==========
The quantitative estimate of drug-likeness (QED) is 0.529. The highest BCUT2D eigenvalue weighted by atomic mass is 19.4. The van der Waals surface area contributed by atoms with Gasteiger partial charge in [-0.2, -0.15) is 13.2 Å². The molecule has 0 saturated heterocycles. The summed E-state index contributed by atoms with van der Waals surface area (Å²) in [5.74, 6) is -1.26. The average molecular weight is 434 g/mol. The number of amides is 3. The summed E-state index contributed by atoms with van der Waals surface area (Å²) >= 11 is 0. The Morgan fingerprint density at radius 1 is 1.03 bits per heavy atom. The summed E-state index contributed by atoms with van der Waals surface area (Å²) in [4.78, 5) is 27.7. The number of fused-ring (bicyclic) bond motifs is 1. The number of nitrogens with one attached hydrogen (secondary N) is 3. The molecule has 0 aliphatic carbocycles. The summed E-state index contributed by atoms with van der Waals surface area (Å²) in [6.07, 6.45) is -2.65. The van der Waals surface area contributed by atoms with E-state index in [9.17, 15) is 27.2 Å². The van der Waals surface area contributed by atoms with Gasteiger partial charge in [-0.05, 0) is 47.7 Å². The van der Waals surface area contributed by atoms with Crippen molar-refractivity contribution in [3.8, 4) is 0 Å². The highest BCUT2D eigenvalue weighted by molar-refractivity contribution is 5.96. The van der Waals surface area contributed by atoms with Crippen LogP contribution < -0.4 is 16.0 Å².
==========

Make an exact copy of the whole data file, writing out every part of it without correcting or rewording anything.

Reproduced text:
The quantitative estimate of drug-likeness (QED) is 0.529. The highest BCUT2D eigenvalue weighted by atomic mass is 19.4. The van der Waals surface area contributed by atoms with Gasteiger partial charge in [-0.2, -0.15) is 13.2 Å². The molecule has 0 saturated heterocycles. The summed E-state index contributed by atoms with van der Waals surface area (Å²) in [5.74, 6) is -1.26. The average molecular weight is 434 g/mol. The number of amides is 3. The summed E-state index contributed by atoms with van der Waals surface area (Å²) >= 11 is 0. The Morgan fingerprint density at radius 1 is 1.03 bits per heavy atom. The summed E-state index contributed by atoms with van der Waals surface area (Å²) in [4.78, 5) is 27.7. The number of fused-ring (bicyclic) bond motifs is 1. The number of nitrogens with one attached hydrogen (secondary N) is 3. The molecule has 0 aliphatic carbocycles. The summed E-state index contributed by atoms with van der Waals surface area (Å²) in [6.07, 6.45) is -2.65. The van der Waals surface area contributed by atoms with E-state index in [9.17, 15) is 27.2 Å². The van der Waals surface area contributed by atoms with Gasteiger partial charge in [-0.05, 0) is 47.7 Å². The van der Waals surface area contributed by atoms with Crippen molar-refractivity contribution in [3.8, 4) is 0 Å². The highest BCUT2D eigenvalue weighted by molar-refractivity contribution is 5.96. The van der Waals surface area contributed by atoms with Crippen LogP contribution < -0.4 is 16.0 Å².